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usually a decision tree has one root node, some nodes, and some leaves.

lots tutorial illustrate this as something like binary tree.

is it possible more than 2 nodes away from a node in a decision tree?

enter image description here

this image comes from this post

by "more than 2 nodes", i mean there are more than 3 splits (in this case, 3, Low, Med, High) away from the root node.

if it is reasonable in real life application, plz provide an open dataset on which a decision tree would spit more than 2 nodes, and a piece of sklearn code.

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  • $\begingroup$ what do you mean by "more 2 leaves away from a node" ? $\endgroup$ – vb_rises May 22 at 2:09
  • $\begingroup$ A binary tree has to have 2 nodes. Other trees can have more than 2 nodes $\endgroup$ – Sandeep B May 22 at 9:16
  • $\begingroup$ stats.stackexchange.com/q/12187/232706 $\endgroup$ – Ben Reiniger Oct 24 at 13:38
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It is possible to make more than a binary split in a decision tree. Chi-square automatic interaction detection (CHAID) is an algorithm for doing more than binary splits.

However, scikit-learn only supports binary splits for many reasons. One primary reason to limit to just binary splits is that the library can support as many splitting criteria as possible with the same API. For example, Gini Impurity only supports binary splits.

In practice, only supporting binary splits is not an issue because a series of binary splits can model any number of simultaneous splits.

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I think that scikit-learn only implements binary trees. However, you can turn your example into a binary tree so you can use scikit-learn:

Savings == Low
    True => Assets == Low
        True => Bad Risk
        False => Good Risk
    False => Savings == Med
        True => Good Credit Risk
        False => Income <= 30K
            True => Bad Risk
            False => Good Risk
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IMO decision trees are - by definition - designed so that the single "best" split is chosen in each step (Introduction to Statistical Learning, Ch. 8.1). I think you need to split on values low, medium, high, in which case a first split would e.g. occur at (low) vs. (medium, high) and a later split would be between (medium, high), whatever gives the best fit.

Single decision trees often do not have a very good predictive capacity (see. Introduction to Statistical Learning, Ch. 8.2). If you are interested in accuracy of prediction, you should go a step further and grow a random forest with "bagging" or even better "boosting" on many trees (or "ensambles of trees"). In this case, many trees are grown, and they all together make a "vote" on how to predict some outcome.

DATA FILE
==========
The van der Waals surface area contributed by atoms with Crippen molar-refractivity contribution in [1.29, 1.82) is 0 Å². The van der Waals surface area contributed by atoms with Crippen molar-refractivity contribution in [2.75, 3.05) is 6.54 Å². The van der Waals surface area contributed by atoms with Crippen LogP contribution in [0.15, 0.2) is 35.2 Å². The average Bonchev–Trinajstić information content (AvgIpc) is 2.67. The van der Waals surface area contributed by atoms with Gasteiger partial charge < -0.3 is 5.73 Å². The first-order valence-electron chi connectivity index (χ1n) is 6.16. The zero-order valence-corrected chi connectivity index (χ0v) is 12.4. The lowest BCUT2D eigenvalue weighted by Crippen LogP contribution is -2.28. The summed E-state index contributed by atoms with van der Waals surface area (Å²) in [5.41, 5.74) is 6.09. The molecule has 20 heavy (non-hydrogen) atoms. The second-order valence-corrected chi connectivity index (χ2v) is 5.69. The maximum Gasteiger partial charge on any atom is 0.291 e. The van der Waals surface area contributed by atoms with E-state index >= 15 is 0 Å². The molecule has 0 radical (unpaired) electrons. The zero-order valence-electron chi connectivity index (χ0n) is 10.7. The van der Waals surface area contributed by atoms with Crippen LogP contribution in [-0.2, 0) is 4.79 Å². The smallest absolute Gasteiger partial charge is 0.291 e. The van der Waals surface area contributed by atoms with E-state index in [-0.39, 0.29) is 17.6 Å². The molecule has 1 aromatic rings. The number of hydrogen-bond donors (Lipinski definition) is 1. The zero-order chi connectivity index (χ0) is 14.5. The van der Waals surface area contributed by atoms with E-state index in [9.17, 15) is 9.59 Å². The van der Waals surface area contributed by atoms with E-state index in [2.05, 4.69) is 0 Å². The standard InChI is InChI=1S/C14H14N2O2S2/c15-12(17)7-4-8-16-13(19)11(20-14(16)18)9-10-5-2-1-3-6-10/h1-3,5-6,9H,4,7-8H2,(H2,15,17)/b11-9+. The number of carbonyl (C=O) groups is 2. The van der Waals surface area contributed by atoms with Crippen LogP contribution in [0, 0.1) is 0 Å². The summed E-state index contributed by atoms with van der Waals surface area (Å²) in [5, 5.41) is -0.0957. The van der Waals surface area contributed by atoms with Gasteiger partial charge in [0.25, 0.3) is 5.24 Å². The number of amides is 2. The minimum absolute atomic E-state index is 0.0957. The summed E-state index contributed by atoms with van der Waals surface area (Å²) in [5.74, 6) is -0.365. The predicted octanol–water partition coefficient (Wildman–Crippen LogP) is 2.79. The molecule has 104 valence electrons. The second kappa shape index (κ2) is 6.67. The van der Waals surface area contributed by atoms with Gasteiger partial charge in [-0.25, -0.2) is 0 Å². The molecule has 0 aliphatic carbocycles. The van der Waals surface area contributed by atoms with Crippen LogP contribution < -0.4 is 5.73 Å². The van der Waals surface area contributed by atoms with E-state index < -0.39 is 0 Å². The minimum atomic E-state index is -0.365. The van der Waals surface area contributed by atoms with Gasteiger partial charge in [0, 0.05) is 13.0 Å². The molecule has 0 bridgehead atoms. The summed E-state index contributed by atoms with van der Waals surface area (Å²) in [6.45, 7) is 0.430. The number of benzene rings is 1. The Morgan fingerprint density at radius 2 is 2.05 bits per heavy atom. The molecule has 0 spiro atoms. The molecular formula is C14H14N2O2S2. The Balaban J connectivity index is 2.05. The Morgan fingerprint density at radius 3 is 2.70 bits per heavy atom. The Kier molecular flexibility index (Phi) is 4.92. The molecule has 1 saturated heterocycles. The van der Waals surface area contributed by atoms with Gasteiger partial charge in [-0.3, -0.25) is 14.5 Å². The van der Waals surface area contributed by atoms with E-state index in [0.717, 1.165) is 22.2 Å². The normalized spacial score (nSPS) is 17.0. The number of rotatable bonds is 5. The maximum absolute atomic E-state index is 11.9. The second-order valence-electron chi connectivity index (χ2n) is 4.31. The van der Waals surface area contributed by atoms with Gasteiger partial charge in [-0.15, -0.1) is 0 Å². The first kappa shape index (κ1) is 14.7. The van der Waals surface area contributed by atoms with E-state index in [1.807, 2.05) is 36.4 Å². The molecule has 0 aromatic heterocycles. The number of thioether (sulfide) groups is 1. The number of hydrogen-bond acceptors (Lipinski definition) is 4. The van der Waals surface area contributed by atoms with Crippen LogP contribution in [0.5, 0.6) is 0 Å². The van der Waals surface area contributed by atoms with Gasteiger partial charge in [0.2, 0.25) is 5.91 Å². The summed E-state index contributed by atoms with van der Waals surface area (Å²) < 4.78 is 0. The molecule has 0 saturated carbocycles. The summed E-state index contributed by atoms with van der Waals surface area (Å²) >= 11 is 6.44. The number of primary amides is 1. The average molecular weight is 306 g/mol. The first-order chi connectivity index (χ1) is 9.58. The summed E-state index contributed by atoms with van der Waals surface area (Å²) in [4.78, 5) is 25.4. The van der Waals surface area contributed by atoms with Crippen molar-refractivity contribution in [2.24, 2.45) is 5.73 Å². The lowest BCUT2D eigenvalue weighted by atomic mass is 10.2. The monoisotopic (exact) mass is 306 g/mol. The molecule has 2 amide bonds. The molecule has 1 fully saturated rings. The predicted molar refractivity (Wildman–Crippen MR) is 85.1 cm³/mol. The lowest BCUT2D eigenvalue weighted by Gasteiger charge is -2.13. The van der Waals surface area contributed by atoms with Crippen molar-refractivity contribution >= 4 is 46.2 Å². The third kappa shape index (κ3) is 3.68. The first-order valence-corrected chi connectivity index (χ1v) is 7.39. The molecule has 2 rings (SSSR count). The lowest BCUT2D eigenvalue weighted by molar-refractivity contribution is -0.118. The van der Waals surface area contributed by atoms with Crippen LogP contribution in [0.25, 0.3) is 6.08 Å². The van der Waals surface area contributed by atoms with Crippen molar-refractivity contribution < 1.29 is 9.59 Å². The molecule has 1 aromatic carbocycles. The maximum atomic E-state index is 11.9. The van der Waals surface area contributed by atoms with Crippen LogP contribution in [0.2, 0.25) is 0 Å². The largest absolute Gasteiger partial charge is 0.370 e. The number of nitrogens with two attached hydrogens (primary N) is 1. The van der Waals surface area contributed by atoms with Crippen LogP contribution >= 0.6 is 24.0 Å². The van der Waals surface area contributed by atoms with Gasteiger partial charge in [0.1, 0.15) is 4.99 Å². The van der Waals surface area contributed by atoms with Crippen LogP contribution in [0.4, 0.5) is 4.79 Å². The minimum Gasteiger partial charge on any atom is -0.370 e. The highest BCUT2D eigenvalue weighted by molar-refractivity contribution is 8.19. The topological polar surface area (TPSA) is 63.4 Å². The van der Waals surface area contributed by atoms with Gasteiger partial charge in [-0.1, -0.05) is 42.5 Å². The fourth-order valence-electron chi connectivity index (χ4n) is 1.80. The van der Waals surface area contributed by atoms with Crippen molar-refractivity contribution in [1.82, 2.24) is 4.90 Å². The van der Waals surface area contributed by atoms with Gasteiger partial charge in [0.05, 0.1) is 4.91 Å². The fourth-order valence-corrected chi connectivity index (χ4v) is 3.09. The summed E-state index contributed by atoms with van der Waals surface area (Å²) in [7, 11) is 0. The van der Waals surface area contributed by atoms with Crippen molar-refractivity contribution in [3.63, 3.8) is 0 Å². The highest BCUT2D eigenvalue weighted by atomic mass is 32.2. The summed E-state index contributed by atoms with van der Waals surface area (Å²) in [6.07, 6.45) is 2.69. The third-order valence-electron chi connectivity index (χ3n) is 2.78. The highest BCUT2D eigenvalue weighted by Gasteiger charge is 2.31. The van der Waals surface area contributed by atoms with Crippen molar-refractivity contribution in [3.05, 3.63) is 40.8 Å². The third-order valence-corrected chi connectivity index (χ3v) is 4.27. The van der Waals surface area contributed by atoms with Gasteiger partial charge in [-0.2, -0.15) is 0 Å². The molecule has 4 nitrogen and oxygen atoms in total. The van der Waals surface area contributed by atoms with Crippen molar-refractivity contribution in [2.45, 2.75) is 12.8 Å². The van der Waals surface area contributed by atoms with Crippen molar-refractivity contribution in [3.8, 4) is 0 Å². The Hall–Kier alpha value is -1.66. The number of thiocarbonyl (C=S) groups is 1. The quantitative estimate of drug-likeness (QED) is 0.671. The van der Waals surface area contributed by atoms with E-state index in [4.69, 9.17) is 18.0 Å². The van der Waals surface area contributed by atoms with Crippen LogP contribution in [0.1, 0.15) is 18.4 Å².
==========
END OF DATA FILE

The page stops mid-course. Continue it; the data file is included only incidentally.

Random Forest in scikit-learn: https://scikit-learn.org/stable/modules/ensemble.html

Prominent boosting methods are e.g. catboost (https://catboost.ai/docs/concepts/about.html) or lightGBM (https://lightgbm.readthedocs.io/en/latest/).

Alternative (non-tree based) models will be able to make a differentiation by three classes without any problem (ISL, Ch. 4). One example is a logistic model (or "logit") of form risk = b0 + b1*savings. In this models you can also calculate marginal effects, telling you, in case someone moves from class A to class B, by how much will the probability of being a "bad risk" change (marginal effects). https://scikit-learn.org/stable/modules/generated/sklearn.linear_model.LogisticRegression.html

You can find a bunch of good code directly covering topics mentionned here and discussed in the book "Introduction to Statistical Learning" online: https://github.com/JWarmenhoven/ISLR-python

In summary: If you are interested in prediction, don't stick to simple decision trees, but move on to something else.

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  • $\begingroup$ what does IMO mean, dose IMO mean "International Maritime Organization"? it seems not. $\endgroup$ – shi95 May 22 at 20:48
  • $\begingroup$ in my opinion... has nothing, whatsoever, to do with ships $\endgroup$ – Peter May 22 at 20:50
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if it is reasonable in real life application

From my understanding of the question, Technically, I think it is perfectly reasonable to have a decision tree/forest splitting into 3 or more nodes from the root node. Kindly check this example if you not. In this example, the predictor variable is whether to play tennis on a given day or not depending on how the climate is on that day.

enter image description here

But I'm not sure whether this is practically possible given the tree structure and the splitting strategy involves find the nodes which correspond to the most reduction in entropy in the model or highest gain in information gain.

P.S: If this answer doesn't give you any new information or clarity, please say so. I'll remove it in order not to misguide or anyone.

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